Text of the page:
The random page link at Wiki Jawaka lead me to this 1993 interview with Frank Zappa. Contained therein lies the following passage:
'The bulk of the people who enjoy my music have probably come into contact with it by seeking it out rather than having it delivered through the normal processes in the music industry', he says. 'And they write and tell me what it means to them and which albums they like best and why and that always has been immensely gratifying, an inspiration to go on. But most of the people, especially here in the United States, haven't an idea of what I do or have done. As I say rarely, if ever, get played on U.S. radio. If they play anything at all they'll play the "hit records" like Don't Eat The Yellow Snow or, inIreland, they may play Peaches En Regalia, but none of the things that I would say are my best work.'
What would Frank Zappa describe as his best work?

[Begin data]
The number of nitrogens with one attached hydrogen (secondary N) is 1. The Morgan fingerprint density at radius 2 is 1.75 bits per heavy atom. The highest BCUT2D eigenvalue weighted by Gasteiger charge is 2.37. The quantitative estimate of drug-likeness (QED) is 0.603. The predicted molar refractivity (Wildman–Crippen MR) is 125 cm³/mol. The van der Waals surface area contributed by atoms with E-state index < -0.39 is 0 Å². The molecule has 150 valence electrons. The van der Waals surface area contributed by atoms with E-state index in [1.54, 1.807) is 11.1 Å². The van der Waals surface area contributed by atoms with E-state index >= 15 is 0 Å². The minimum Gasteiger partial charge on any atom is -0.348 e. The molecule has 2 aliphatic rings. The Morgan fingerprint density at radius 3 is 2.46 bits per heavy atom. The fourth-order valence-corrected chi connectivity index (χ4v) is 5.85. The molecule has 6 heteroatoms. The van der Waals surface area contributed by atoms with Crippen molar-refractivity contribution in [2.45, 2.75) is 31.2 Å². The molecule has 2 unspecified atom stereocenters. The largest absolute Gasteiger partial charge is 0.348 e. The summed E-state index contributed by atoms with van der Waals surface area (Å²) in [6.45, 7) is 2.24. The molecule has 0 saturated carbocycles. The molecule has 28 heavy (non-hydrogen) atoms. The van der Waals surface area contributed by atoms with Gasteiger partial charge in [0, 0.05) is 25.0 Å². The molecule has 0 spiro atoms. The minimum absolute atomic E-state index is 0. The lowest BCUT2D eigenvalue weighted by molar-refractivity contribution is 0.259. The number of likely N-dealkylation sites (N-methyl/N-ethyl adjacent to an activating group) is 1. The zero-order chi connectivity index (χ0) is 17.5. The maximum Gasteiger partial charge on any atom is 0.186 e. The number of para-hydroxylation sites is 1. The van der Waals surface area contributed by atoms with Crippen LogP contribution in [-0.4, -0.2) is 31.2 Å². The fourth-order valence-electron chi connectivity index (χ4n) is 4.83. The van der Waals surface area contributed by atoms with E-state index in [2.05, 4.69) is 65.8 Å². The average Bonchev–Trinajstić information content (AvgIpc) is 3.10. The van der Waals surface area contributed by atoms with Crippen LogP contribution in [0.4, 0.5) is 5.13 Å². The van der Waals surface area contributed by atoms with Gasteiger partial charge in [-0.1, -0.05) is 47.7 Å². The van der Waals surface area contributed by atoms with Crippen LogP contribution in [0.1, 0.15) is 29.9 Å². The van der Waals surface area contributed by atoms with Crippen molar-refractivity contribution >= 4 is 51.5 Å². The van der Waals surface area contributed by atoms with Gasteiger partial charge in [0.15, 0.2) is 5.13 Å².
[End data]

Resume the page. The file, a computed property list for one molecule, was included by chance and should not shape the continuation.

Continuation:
'Things like The Jazz Discharge Party Hats or The Dangerous Kitchen. I would say there's nothing else in rock 'n' roll or in any other medium that resembles those two songs. You mentioned Scott Walker writing rock songs within the tradition of Schoenberg, but I haven't heard those. But The Jazz Discharge Party does come close to Schönberg, with its jazz accompaniment to a Sprechgesang (speech-song) text presentation. In it, the melody and the words were improvised and the arrangement built around that in the studio. And in Dangerous Kitchen, the lyrics were written but the pitched recitation was something that was done free-form on stage, with the band following.'This excerpt provides an important window into the artistic mind of a man who sought very hard to be a musical innovator.
Frank Zappa created a great deal of music that is unlike anything I've ever heard, certainly in the spectrum of rock music. It would be a fair criticism to say that his more advanced compositions never equaled those of his heroes, like Stravinsky and Varese.
But, nearing the end of his life and asked to reflect on what music he considers his best, Frank Zappa identifies two songs that are remarkable for the fact that there is no other music like those songs "in rock 'n roll or in any other medium." That is, these two songs seem to demonstrate Zappa's best effort at true innovation.
Can you imagine any modern musical artist feeling happiest about a song like "Jazz Discharge Party Hats?"
No. Artists today are not interested in artistic progress.